- What systems are in place to ensure your organisation’s risks are assessed, and that sensible control measures are established and maintained?
- How well do you know what is happening on the ground, and what audits or assessments are undertaken to inform you about what your organisation and contractors actually do?
- What information does the board receive regularly about health and safety, eg performance data and reports on injuries and work-related ill health?
- What targets have you set to improve health and safety and do you benchmark your performance against others in your sector or beyond?
- Where changes in working arrangements have significant implications for health and safety, how are these brought to the attention of the board?”
Basing the communication of safety information on the “trickle-down” effect is not an effective method of consultation. Nor is it possible to assume that the values of safety leadership will permeate the company in this way. The current legislative approach to safety management (at least in Australia) is that executives, managers and workers must be actively engaged in safety in the workplace. Some executives may wonder why their new safety leadership initiative is not gaining traction within the company but it is possible that the lower levels of their company already operate within a safety culture and that this culture may only need slight changes to be compatible with the new executive accountabilities.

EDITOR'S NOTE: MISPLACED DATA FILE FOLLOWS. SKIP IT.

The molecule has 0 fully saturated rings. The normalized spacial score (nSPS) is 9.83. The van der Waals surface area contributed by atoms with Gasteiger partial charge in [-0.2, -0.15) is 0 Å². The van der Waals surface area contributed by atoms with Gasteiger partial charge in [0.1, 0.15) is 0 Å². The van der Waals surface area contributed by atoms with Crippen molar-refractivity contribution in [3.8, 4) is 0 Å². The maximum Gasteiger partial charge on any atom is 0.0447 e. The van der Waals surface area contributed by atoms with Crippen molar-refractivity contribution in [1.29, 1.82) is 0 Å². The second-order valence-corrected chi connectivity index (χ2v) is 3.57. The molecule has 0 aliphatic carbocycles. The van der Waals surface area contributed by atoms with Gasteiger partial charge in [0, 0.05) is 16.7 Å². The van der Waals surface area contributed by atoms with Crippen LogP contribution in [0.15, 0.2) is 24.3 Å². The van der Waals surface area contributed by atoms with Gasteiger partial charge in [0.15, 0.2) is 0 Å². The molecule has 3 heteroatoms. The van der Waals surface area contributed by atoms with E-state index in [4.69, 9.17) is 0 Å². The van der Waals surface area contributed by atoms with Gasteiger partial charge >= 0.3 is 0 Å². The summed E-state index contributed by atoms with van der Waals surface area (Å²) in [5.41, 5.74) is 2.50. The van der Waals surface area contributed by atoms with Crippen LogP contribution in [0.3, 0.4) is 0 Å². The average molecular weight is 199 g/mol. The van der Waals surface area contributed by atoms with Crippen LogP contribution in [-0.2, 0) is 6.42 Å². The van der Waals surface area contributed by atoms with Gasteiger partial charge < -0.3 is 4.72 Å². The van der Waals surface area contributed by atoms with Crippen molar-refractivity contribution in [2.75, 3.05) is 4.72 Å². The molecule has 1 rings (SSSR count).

Before considering any new safety management initiatives executives must begin talking directly with the workforce. This communication should have no agenda other than the pursuit of safety improvements. Executives need to understand their company’s safety culture (no matter how “bad” or under-developed it is) before committing to any new approach to safety management. Jump past the trickle-down concept to face-to-face talking (and don’t think that a fake beard or bad wig is required. This indicates a fractured management culture). In some elements of business management this type of direct communication could alienate the middle-management but on the issue of safety and with the legislative obligation to consult, this avoidance of organisational strata is almost a requirement. It may also indicate any safety information blockages in the current organisational structure.